Carrying on the blacksmith finish - will the smell ever go?

    Also, and I suppose this should be the topic of another thread, but the standard wa handles with plastic ferrules were a big surprise to me. I mean its like a piece of super cheap dowling rod stuck on the end. And this on a $300 knife

    Combined with the half finished forge smell blacksmith finish I just don't get it 
     
  19. foody518

    foody518

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    Similar experiences here, except the stone dropping. I did manage to accidentally bang it on something which chipped out a small chunk though...
    I suppose I'll have to smell my KU finish knives when I get home tonight.. I really didn't feel like the smell was that big a deal. Or are you referring to the smells generated by the soft iron cladding?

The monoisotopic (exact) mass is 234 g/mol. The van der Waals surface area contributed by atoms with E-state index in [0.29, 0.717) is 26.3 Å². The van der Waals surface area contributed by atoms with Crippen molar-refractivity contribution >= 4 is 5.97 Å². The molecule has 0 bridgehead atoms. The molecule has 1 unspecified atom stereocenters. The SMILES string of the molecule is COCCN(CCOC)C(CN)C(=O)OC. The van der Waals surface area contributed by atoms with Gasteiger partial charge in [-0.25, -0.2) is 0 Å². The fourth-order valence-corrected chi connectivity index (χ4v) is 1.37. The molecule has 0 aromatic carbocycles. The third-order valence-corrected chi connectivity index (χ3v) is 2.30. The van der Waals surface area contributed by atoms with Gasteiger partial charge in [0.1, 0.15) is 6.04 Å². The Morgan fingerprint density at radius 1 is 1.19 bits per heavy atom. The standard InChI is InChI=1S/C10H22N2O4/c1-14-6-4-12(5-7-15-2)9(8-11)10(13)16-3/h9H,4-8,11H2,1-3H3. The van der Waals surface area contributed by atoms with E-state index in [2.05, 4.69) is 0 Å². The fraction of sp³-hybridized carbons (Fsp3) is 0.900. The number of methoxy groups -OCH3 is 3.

Holy smokes, which knife did you get? The KU Kurosakis I see online seem to pretty much all have rosewood handles with a black pakkawood ferrule. That's perplexing to hear about.
     
  20. vic cardenas

    vic cardenas

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    Bump!

    Do you have a VG-10 Nakiri or one of their other stainless nakiri's? I have a VG-10 Takayuki hammered damascus knife. It was one of my first japanese knife purchases. I'm not too big of a fan of that knife anymore and my wife uses it as her main knife now.

    I am wondering if anybody has their AEB-L or other more expensive damascus knives and if they are any better? 

    I have a 240mm Sakai Takayuki Wa-handled Grand Chef in AEB-L and it is very thin and sharpens like a dream. It really is my favorite knife I own and has been a crazy workhorse knife. It is my watermelon knife! I'm kinda curious about their $4-500 knives in silver-3 and other AEB-L knives they make.  
     
    Last edited: Jan 19, 2017